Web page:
When I’ve shared my concern with female friends, some have hinted that, not only do I not understand female anatomy, but also it’s sexist to expect women to wear more conservative clothing to the office in the summer. And I cower thinking, “You’re right. You’re right. I’m a pig,” until I realize hours later that, while it’s true, I don’t understand female anatomy, their other point would only be correct if there were equal-opportunity “summer viewing wear” for men. We men are not given an option, sweating in our summer suits on the subway, and in our ties in the office where the thermostat is turned to 75 degrees by said coworkers in said low-cut blouses and flip-flops. And I’ve tried to compare it to catching a glimpse of a facilities guy’s butt crack. But actually it’s not like that either. You see way more of the breasts in a summer blouse than you do of the butt above a tool belt, and either way, you can stare at a plumber’s crack for as long as you like without having to look him in the eye. It would need to be something more along the lines of the 1970s rocker jumpsuits that performers like Kiss or Elvis wore open down to their giant belt buckles, or short tennis shorts that offer a partial ball-sack view. I’m not talking about what it would have been like to chat with Gene Simmons or Elvis after a show, or Björn Borg lounging on the lawn in his Daisy Dukes after a match with one knee raised. Those guys would be insulted if you didn’t stare. I’m talking about what if a male coworker walked into a meeting in sequined spandex revealing a furry exclamation point down the center, dotted by his navel, or on “Shorts Day” in the office (if that existed), if the comptroller spread his knees in a meeting “showing brain.”
You know you couldn’t avoid staring, whether you were attracted or repulsed by it.
Anyway, when my therapist asked me for the one thing I would say to all the tall people in the world, I thought of nose hair, and then, “please, be considerate about how high you install kitchen cabinets. And urinals.”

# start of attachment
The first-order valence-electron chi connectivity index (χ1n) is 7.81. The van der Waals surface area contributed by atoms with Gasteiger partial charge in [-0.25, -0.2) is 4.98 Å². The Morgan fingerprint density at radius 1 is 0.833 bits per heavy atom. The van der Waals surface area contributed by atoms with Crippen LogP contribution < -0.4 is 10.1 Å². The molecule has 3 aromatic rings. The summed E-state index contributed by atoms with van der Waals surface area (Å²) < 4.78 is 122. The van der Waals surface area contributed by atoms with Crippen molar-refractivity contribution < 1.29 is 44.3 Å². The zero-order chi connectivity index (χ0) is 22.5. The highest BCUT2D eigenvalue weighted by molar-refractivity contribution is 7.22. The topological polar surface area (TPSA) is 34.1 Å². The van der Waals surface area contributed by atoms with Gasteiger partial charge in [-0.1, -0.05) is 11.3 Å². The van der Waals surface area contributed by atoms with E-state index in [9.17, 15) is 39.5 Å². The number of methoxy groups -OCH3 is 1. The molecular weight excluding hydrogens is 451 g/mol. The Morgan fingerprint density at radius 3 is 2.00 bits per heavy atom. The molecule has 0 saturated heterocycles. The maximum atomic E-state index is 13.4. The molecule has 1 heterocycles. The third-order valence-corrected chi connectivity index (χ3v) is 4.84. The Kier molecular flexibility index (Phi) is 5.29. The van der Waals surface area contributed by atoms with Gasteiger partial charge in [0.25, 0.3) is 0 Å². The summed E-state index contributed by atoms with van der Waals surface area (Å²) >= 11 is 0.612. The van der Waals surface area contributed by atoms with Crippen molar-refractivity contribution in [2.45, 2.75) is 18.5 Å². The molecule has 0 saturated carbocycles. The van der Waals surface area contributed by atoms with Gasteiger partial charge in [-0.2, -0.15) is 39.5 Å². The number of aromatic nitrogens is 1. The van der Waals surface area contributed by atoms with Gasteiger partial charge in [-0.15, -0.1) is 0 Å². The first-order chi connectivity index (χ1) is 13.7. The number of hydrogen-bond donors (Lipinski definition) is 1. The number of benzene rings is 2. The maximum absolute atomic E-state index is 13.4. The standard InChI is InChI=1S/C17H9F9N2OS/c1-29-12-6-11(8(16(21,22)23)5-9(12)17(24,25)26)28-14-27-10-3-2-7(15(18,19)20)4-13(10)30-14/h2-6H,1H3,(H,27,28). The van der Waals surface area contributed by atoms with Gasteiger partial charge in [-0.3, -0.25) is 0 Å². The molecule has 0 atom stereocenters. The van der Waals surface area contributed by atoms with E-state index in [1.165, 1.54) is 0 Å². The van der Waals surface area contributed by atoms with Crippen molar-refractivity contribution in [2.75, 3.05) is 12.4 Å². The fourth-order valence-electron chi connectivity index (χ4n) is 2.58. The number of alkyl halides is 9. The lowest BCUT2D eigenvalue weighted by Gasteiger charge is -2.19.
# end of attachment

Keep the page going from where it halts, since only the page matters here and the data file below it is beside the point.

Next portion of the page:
My therapy in the 1980s, when I was still a Jesuit theology student at Cal Berkeley, taught me most importantly that I was not as stupid as I thought I was, and that I could come out of the closet without destroying my whole world. Any of the other things I explored for a session or two amounted to the revelation that being raised by several teenage sisters could be confusing, and being spanked with a flyswatter might have been a little excessive (no matter what my mother, who with eight children was the quintessential “Old Woman in the Shoe,” may have heard from child-rearing books from the 1950s). But, I also explored how being just about the shortest person in any room has affected me.
When my therapist heard my initial answer to her question, however, she noted, once again, that I tended to mask my darker feelings and concerns with humor, a trait I inherited from my dad. In fact, the nurses and doctors didn’t realize my dad was on the verge of very fatal congestive heart failure because he was doing his George Burns shtick with the nurses in the ER. It’s a defense mechanism that is destined to make the entire room burst into a laugh, punctuated by a gasp, then a full-stop “oh,” as they reach for the defibrillators.